Industry came to the parish in the twentieth century. Most interesting was the creation of Port Sulphur in 1933, a townsite and the processing and shipping point for the Freeport Sulphur Company’s sulphur mine at Lake Grand Ecaille. Sulphur, also known as brimstone, is used for all kinds of consumer products and is an important component of agricultural fertilizers. The sulphur was brought to the company’s dock west of the town. Production facilities for the sulphur and the first group of employee houses were completed rapidly, within the space of twelve months. Approximately 200 houses were ultimately built in a grid plan on filled-in land to raise the town above the storm tide. Churches, a hospital, boarding house, and school were included. At its peak, more than 800 people lived there.
In the 1950s, Freeport built an administration building with a four-columned portico in a Colonial Revival style. After the company ceased operations at Grand Ecaille in 1978, the building was acquired by the parish and, in 1984, adapted for use by Plaquemines Parish government. The building’s sturdy red brick walls and pedimented portico give the building an air of importance and weightiness it would not have if built of wood. The town of Port Sulphur survived the closing of the mine, but the town, nestled amid trees, was badly hit by Katrina; trailers long stood in for many of the homes. And the town’s relationship to the river is made more evident by the enormous metal wall heightening and reinforcing the levee.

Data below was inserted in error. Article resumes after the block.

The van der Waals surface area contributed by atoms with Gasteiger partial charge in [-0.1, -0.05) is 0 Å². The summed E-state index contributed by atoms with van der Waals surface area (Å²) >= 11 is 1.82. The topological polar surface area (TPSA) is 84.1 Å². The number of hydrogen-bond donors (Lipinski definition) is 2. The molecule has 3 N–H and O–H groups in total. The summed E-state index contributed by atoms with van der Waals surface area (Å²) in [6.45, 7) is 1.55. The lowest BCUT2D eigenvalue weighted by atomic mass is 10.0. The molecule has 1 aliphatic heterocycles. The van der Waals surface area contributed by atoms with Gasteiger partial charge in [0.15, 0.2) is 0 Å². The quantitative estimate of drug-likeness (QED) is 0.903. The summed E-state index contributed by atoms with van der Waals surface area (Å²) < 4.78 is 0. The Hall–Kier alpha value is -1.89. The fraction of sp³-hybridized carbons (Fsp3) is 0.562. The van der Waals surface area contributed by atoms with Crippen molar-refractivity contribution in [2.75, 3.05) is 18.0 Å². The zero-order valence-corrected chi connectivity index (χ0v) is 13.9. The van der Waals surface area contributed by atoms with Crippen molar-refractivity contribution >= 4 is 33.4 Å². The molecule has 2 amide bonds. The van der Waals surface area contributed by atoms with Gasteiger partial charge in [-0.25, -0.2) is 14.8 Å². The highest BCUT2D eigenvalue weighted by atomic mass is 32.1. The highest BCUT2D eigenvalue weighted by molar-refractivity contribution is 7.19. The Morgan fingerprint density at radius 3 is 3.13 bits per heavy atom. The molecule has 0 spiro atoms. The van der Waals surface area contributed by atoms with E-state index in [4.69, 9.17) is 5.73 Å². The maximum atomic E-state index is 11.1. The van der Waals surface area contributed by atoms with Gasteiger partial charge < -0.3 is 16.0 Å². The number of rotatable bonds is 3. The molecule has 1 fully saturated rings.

Further downriver, the town of Buras, founded by seven brothers from France of the same name, reflects its riverside location. It is a linear town laid out with its three principal streets parallel to the river. It too suffered terribly from Katrina, but the brick school and its huge auditorium anchored the town’s core and its rebuilding.
Proceeding toward the Gulf, pausing momentarily for the passage of historic time at Fort Jackson, the last stop is Venice. Untidily holding onto land, its architecture is support buildings for docks and fishing boats and the helicopters for oil rigs in the Gulf. Around, water threads through everything, and Plaquemines’s marshes dissolve into a sublime and sweeping landscape of water and sky.
Karen Kingsley, PhD, is professor emerita of architecture at Tulane University, author of Buildings of Louisiana (2003, Oxford University Press), and a free-lance writer.